In an indication of greater, though still low, interest in the field of engineering, alumnae of single-sex independent schools are three times more likely than those from coeducational independent schools to report that they intend to pursue a career in engineering (4.4 percent vs. 1.4 percent).
"Though generally small, many of the favorable outcomes for single-sex alumnae are in areas that have historically witnessed gender gaps favoring men, such as in mathematics, computer science and engineering," Sax said. "Research is needed to clarify whether these benefits are due specifically to gender composition or to the climate and pedagogy that exist in all-girls schools."
Political engagement also is notably higher among female graduates of single-sex independent schools, with 58 percent reporting that it is "very important" or "essential" for
them to keep up to date with political affairs, compared with 48 percent of female graduates of coeducational independent schools. Women at single-sex Catholic schools are also more likely than their coeducational counterparts to value political engagement (43 percent, compared with 36 percent).
Graduates of single-sex schools are also more likely than their coeducational counterparts to report that there is a very good chance they will participate in student clubs or groups while in college: 70 percent of single-sex independent school alumnae anticipate involvement in campus organizations, compared with 60 percent of coeducational alumnae.
Female graduates of single-sex independent schools also show more self-confidence in public speaking, with 45 percent rating their public speaking ability "above average" or in the "highest 10 percent," compared with 39 percent of female graduates of coeducational independent high schools.
In addition to providing descriptive comparisons between single-sex and coeducational alumnae, the study also reports on the many ways in which the single-sex effect remains significant after accounting for key differences between these groups in terms of school characteristics (such as enrollment, location and course offerings) and the demographic backgrounds of the women who attend all-girls schools (such as race/ethnicity, family income and parental education).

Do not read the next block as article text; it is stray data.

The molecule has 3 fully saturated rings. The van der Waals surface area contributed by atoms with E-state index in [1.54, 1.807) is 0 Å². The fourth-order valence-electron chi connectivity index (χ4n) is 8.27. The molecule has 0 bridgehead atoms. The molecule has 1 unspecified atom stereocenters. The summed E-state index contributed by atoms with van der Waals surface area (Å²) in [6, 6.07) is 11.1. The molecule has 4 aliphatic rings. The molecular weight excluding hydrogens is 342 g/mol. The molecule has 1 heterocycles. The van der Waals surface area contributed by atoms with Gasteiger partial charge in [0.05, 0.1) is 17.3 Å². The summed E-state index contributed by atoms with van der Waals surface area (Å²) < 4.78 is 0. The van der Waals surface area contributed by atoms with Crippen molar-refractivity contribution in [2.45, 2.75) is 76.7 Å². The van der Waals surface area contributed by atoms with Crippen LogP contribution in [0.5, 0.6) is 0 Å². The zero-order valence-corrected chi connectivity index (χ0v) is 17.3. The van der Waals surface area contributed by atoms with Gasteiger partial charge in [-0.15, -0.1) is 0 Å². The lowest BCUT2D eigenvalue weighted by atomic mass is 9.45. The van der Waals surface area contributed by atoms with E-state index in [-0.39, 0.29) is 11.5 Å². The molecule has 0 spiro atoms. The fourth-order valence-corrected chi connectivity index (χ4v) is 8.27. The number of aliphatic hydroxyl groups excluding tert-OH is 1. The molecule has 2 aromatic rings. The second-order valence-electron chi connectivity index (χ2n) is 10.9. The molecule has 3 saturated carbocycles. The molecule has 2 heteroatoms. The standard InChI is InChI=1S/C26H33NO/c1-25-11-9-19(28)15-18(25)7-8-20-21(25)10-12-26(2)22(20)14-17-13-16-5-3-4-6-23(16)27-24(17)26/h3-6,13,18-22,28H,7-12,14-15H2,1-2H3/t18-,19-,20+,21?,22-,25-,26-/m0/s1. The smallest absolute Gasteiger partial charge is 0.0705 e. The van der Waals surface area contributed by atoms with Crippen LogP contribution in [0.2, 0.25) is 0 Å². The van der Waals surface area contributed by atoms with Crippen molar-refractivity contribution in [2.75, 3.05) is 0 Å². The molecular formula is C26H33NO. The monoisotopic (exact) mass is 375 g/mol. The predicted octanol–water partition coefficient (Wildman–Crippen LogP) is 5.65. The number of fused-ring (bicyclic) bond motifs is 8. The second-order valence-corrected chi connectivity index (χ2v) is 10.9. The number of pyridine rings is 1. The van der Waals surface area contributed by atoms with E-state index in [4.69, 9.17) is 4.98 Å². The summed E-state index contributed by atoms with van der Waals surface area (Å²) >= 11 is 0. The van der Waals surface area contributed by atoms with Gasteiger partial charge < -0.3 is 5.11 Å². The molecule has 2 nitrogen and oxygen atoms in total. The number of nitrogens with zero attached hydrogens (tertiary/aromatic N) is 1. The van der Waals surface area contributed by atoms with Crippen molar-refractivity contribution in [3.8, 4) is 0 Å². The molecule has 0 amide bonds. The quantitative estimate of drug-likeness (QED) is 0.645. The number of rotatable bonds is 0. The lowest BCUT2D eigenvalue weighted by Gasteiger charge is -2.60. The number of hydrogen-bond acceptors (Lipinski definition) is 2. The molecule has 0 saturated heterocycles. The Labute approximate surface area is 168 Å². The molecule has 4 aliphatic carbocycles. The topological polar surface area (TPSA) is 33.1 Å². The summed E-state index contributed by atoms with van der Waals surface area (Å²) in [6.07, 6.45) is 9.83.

These results provide further evidence of the role of single-sex education in promoting women's academic and political engagement, confidence in math and computer skills, and interest in engineering careers.
The report was made possible by a gift from the National Coalition of Girls' Schools.
To download a copy of "Women Graduates of Single-Sex and Coeducational High Schools: Differences in their Characteristics and the Transition to College" (L.J. Sax, E. Arms, M. Woodruff, T. Riggers and K. Eagan), visit www.gseis.ucla.edu/sudikoff
Linda J. Sax is the founding faculty director of the master's program in student affairs at the UCLA Graduate School of Education & Information Studies (GSE&IS) and is an affiliated scholar at UCLA's Higher Education Research Institute. A 2007–08 fellow of the Sudikoff Family Institute for Education & New Media, an initiative dedicated to the public engagement of GSE&IS scholars, Sax is the author of "The Gender Gap in College: Maximizing the Developmental Potential of Women and Men" (Jossey-Bass, 2008).
The Higher Education Research Institute at UCLA
is widely regarded as one of the premier research and policy centers on postsecondary education in the country. Housed in the UCLA Graduate School of Education & Information Studies, the institute serves as an interdisciplinary center for research, evaluation, information, policy studies and research training in postsecondary education. For more information, visit www.heri.ucla.edu
The National Coalition of Girls' Schools (NCGS)
, a leading advocate for girls' education, conducts research, promotes best practices, supports public outreach activities and sponsors academic conferences with a focus on girls and learning. For more information, contact Sally Reed, director of communications, at US +1 9788771088 or visit www.ncgs.org